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“Meg’s past” (article for the Christian Socialist Magazine May 2003)

Monday, May 19, 2003

Last week an accurate horoscope for me would have read “People and places from your past are a regular feature this week.” Saturday I attended the crowning of the May Queen at my old church in my constituency where 29 years ago I was Queen Viola  - surprisingly little of the ceremony had changed!



 



On Tuesday one of my social work lecturers, now a Professor, presented some of her research to the All Party Parliamentary Group on Domestic Violence. I spoke about becoming an MP to alumni from my old university, York, at a dinner on Wednesday evening while Thursday brought e-mails from an old friend and a former colleague. To finish the week, on Friday while discussing policing matters with the local District Commander he told me one of his colleagues had been at university with me. I remembered him as something of a joker and never imagined he would become a senior police officer - I’m sure he never imagined I would be an MP.



 



Becoming an MP does mean that all sorts of people you have lost touch with find you out and your past can catch up with you! It is usually positive but during the days leading up to the Iraq vote I received e-mail from a former colleague that made me angry. After much soul searching I had come to a decision on the forthcoming vote and had placed a statement on my website. The e-mail told me that I was wrong and why. As this person was not a constituent and had not contacted me since we had last worked together I was amazed that he felt completely justified in condemning me out of hand.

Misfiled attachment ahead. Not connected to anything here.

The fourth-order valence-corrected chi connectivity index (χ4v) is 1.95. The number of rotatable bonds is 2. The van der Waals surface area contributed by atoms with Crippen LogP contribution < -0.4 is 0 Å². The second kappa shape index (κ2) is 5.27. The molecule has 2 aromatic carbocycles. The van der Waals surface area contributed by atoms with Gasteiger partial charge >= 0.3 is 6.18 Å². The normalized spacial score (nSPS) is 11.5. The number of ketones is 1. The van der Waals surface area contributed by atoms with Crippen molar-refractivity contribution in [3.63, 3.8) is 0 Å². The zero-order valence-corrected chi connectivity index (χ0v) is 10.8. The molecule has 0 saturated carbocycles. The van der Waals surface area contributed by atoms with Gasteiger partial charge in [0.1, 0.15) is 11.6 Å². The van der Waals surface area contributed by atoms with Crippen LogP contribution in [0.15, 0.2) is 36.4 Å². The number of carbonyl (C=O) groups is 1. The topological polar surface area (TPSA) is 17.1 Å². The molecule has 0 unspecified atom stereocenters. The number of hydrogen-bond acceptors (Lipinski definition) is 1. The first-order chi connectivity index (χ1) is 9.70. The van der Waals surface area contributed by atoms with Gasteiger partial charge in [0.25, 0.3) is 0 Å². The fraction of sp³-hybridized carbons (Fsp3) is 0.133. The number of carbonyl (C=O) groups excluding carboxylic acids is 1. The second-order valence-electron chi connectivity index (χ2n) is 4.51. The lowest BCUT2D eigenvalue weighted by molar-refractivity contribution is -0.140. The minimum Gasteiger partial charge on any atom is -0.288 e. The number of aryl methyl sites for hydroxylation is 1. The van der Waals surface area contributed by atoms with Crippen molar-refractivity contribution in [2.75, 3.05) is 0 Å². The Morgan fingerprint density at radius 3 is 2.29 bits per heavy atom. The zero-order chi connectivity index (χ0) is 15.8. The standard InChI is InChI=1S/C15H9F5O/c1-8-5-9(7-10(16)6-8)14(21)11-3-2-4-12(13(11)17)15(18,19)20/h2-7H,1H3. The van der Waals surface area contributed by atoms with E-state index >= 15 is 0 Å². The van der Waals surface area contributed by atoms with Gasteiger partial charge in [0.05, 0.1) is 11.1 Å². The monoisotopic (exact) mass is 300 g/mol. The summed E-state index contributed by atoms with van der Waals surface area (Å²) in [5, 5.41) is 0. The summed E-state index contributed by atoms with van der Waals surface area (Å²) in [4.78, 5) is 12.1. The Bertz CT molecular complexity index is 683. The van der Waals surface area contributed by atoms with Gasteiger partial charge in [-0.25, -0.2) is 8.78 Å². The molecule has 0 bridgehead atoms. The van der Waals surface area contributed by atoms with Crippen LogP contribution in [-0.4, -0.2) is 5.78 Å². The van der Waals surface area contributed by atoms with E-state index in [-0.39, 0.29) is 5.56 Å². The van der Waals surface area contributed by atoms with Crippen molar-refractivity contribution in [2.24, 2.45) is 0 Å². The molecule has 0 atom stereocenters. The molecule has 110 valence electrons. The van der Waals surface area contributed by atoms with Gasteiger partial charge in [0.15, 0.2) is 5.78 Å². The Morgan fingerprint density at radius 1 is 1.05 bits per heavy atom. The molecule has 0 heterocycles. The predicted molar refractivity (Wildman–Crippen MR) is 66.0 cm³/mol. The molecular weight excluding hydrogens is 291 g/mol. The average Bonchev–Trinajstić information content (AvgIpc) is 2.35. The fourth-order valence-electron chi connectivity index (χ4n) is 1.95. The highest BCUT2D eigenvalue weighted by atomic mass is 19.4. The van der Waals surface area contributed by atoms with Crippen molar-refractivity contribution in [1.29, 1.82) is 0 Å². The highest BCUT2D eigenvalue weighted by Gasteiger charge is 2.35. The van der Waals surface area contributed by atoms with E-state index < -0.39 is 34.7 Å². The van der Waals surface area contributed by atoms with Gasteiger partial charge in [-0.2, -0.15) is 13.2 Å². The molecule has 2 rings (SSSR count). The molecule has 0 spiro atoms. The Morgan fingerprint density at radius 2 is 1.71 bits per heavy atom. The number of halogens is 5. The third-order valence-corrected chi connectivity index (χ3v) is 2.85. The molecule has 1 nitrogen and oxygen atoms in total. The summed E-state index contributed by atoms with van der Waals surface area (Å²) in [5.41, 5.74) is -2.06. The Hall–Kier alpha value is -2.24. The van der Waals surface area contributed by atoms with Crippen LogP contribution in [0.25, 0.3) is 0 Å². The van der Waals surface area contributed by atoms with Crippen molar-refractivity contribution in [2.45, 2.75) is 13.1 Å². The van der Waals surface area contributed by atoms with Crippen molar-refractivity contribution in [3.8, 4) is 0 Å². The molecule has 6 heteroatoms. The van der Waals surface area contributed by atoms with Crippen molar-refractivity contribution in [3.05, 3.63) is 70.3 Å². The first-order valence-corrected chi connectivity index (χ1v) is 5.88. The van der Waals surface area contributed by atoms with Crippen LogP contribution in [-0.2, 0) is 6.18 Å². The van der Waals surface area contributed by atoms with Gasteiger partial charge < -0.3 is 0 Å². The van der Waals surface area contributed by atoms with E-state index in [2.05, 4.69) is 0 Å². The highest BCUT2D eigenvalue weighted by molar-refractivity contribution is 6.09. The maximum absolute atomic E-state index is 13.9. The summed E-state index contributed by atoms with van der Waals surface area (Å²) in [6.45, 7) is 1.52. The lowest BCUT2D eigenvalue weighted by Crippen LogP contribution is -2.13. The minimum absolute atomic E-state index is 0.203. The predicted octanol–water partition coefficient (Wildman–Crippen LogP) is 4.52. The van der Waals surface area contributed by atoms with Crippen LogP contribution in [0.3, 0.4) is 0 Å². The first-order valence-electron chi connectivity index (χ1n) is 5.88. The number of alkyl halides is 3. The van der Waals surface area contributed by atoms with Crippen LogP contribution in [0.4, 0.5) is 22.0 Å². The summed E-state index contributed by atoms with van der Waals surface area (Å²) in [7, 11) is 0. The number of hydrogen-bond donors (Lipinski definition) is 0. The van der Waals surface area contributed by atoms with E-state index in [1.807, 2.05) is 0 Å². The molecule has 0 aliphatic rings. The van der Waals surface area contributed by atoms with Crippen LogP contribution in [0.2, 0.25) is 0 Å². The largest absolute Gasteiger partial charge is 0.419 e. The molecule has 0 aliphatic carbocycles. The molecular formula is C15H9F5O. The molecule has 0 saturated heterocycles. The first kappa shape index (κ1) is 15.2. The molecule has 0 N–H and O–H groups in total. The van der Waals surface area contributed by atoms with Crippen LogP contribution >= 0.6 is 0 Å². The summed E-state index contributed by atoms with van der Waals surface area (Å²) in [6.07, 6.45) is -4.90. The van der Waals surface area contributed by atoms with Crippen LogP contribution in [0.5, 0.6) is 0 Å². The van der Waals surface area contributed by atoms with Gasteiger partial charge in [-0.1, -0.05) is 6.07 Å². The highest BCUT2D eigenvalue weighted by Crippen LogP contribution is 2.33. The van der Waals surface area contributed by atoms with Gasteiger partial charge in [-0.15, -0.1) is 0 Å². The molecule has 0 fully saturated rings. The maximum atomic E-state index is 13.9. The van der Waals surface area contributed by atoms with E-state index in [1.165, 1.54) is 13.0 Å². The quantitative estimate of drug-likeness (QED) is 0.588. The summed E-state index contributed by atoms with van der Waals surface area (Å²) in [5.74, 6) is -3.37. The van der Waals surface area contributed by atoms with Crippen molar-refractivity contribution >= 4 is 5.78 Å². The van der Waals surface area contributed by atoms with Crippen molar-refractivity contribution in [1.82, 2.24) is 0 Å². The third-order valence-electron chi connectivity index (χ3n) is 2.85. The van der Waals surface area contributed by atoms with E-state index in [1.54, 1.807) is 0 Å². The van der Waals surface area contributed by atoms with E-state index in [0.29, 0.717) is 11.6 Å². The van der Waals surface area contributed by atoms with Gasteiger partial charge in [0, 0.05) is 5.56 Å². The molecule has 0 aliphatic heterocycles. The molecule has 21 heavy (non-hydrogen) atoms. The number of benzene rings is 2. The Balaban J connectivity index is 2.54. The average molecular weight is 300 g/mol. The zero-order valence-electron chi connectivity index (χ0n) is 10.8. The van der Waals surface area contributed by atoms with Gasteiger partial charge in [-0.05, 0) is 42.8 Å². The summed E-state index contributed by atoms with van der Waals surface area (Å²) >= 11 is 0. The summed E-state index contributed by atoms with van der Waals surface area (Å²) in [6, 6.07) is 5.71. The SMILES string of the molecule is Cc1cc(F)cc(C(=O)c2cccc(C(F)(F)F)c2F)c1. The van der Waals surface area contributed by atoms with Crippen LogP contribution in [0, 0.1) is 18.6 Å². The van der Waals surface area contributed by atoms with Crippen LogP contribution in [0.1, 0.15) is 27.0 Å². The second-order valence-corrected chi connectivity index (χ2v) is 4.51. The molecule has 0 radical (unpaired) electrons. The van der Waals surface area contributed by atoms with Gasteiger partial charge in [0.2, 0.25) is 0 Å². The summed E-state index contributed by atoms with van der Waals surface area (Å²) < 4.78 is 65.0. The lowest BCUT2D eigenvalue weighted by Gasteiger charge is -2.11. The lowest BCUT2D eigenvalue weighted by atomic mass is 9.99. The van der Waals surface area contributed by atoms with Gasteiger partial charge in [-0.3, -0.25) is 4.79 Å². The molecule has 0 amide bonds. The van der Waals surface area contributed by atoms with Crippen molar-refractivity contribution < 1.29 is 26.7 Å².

Its clear my vote and those of other MPs would not have stopped the Americans, although they could have had a much more significant effect on Tony Blair as he has since made clear. Nevertheless every MP took seriously the decision they were making. This was the first time the House of Commons had voted on military action prior to it being taken. Only two months later it is hard to re-capture the intensity felt in those weeks.



 



Important decisions require intense consideration, discussion and for people of faith - prayer. I valued the messages of support I received from constituents, friends and church leaders even where they disagreed with me. All those who are faced with decisions of this magnitude need support as well as honest and critical debate.



 



 



Meg Munn MP



19th May 2003



 


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